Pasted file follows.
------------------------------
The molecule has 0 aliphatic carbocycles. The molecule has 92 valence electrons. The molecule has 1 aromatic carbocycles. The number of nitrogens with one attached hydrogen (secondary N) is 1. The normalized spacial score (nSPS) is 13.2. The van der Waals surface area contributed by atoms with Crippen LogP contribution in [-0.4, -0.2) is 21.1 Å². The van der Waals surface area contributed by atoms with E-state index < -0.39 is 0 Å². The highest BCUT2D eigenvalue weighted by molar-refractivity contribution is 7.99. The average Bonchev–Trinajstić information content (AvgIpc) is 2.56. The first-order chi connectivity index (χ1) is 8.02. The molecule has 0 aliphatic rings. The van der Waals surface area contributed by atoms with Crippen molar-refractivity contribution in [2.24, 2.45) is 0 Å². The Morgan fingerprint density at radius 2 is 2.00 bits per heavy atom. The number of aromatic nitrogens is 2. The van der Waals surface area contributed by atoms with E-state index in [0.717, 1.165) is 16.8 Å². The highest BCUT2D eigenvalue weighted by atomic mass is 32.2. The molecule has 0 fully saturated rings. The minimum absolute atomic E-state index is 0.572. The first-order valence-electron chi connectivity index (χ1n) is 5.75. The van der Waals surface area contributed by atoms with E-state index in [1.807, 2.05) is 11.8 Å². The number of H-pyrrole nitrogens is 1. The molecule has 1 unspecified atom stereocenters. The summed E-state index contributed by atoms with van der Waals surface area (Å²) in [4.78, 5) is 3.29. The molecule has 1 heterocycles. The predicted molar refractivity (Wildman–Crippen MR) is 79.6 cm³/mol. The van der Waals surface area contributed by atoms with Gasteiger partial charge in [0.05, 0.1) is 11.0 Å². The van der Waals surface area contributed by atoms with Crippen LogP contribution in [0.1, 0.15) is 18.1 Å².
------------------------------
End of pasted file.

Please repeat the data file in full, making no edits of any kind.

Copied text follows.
The molecule has 0 aliphatic carbocycles. The molecule has 92 valence electrons. The molecule has 1 aromatic carbocycles. The number of nitrogens with one attached hydrogen (secondary N) is 1. The normalized spacial score (nSPS) is 13.2. The van der Waals surface area contributed by atoms with Crippen LogP contribution in [-0.4, -0.2) is 21.1 Å². The van der Waals surface area contributed by atoms with E-state index < -0.39 is 0 Å². The highest BCUT2D eigenvalue weighted by molar-refractivity contribution is 7.99. The average Bonchev–Trinajstić information content (AvgIpc) is 2.56. The first-order chi connectivity index (χ1) is 8.02. The molecule has 0 aliphatic rings. The van der Waals surface area contributed by atoms with Crippen molar-refractivity contribution in [2.24, 2.45) is 0 Å². The Morgan fingerprint density at radius 2 is 2.00 bits per heavy atom. The number of aromatic nitrogens is 2. The van der Waals surface area contributed by atoms with E-state index in [0.717, 1.165) is 16.8 Å². The highest BCUT2D eigenvalue weighted by atomic mass is 32.2. The molecule has 0 fully saturated rings. The minimum absolute atomic E-state index is 0.572. The first-order valence-electron chi connectivity index (χ1n) is 5.75. The van der Waals surface area contributed by atoms with E-state index in [1.807, 2.05) is 11.8 Å². The number of H-pyrrole nitrogens is 1. The molecule has 1 unspecified atom stereocenters. The summed E-state index contributed by atoms with van der Waals surface area (Å²) in [4.78, 5) is 3.29. The molecule has 1 heterocycles. The predicted molar refractivity (Wildman–Crippen MR) is 79.6 cm³/mol. The van der Waals surface area contributed by atoms with Gasteiger partial charge in [0.05, 0.1) is 11.0 Å². The van der Waals surface area contributed by atoms with Crippen LogP contribution in [0.1, 0.15) is 18.1 Å².